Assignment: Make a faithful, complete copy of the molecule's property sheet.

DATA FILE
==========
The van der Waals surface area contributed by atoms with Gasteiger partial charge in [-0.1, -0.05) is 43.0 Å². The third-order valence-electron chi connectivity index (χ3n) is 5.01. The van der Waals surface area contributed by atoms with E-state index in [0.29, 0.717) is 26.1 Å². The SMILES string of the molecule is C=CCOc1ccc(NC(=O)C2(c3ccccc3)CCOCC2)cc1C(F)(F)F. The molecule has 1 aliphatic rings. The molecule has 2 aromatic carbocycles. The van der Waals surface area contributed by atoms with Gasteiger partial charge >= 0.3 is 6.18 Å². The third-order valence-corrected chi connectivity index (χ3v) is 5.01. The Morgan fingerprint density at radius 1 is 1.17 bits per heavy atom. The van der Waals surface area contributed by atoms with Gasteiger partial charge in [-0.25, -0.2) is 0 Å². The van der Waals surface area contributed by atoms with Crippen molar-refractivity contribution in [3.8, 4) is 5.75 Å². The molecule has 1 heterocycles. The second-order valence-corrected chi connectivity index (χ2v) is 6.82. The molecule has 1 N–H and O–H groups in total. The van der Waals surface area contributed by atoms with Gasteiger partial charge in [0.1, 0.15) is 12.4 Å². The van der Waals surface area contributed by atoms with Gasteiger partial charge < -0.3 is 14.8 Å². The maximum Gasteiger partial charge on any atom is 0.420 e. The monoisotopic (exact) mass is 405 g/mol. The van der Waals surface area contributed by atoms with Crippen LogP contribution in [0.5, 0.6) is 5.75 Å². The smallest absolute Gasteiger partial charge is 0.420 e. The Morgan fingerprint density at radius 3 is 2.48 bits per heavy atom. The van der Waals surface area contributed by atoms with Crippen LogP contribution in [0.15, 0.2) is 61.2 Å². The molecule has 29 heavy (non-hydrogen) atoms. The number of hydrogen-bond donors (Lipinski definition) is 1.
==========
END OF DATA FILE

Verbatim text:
The van der Waals surface area contributed by atoms with Gasteiger partial charge in [-0.1, -0.05) is 43.0 Å². The third-order valence-electron chi connectivity index (χ3n) is 5.01. The van der Waals surface area contributed by atoms with E-state index in [0.29, 0.717) is 26.1 Å². The SMILES string of the molecule is C=CCOc1ccc(NC(=O)C2(c3ccccc3)CCOCC2)cc1C(F)(F)F. The molecule has 1 aliphatic rings. The molecule has 2 aromatic carbocycles. The van der Waals surface area contributed by atoms with Gasteiger partial charge >= 0.3 is 6.18 Å². The third-order valence-corrected chi connectivity index (χ3v) is 5.01. The Morgan fingerprint density at radius 1 is 1.17 bits per heavy atom. The van der Waals surface area contributed by atoms with Gasteiger partial charge in [-0.25, -0.2) is 0 Å². The van der Waals surface area contributed by atoms with Crippen molar-refractivity contribution in [3.8, 4) is 5.75 Å². The molecule has 1 heterocycles. The second-order valence-corrected chi connectivity index (χ2v) is 6.82. The molecule has 1 N–H and O–H groups in total. The van der Waals surface area contributed by atoms with Gasteiger partial charge in [0.1, 0.15) is 12.4 Å². The van der Waals surface area contributed by atoms with Gasteiger partial charge < -0.3 is 14.8 Å². The maximum Gasteiger partial charge on any atom is 0.420 e. The monoisotopic (exact) mass is 405 g/mol. The van der Waals surface area contributed by atoms with Crippen LogP contribution in [0.5, 0.6) is 5.75 Å². The smallest absolute Gasteiger partial charge is 0.420 e. The Morgan fingerprint density at radius 3 is 2.48 bits per heavy atom. The van der Waals surface area contributed by atoms with Crippen LogP contribution in [0.15, 0.2) is 61.2 Å². The molecule has 29 heavy (non-hydrogen) atoms. The number of hydrogen-bond donors (Lipinski definition) is 1.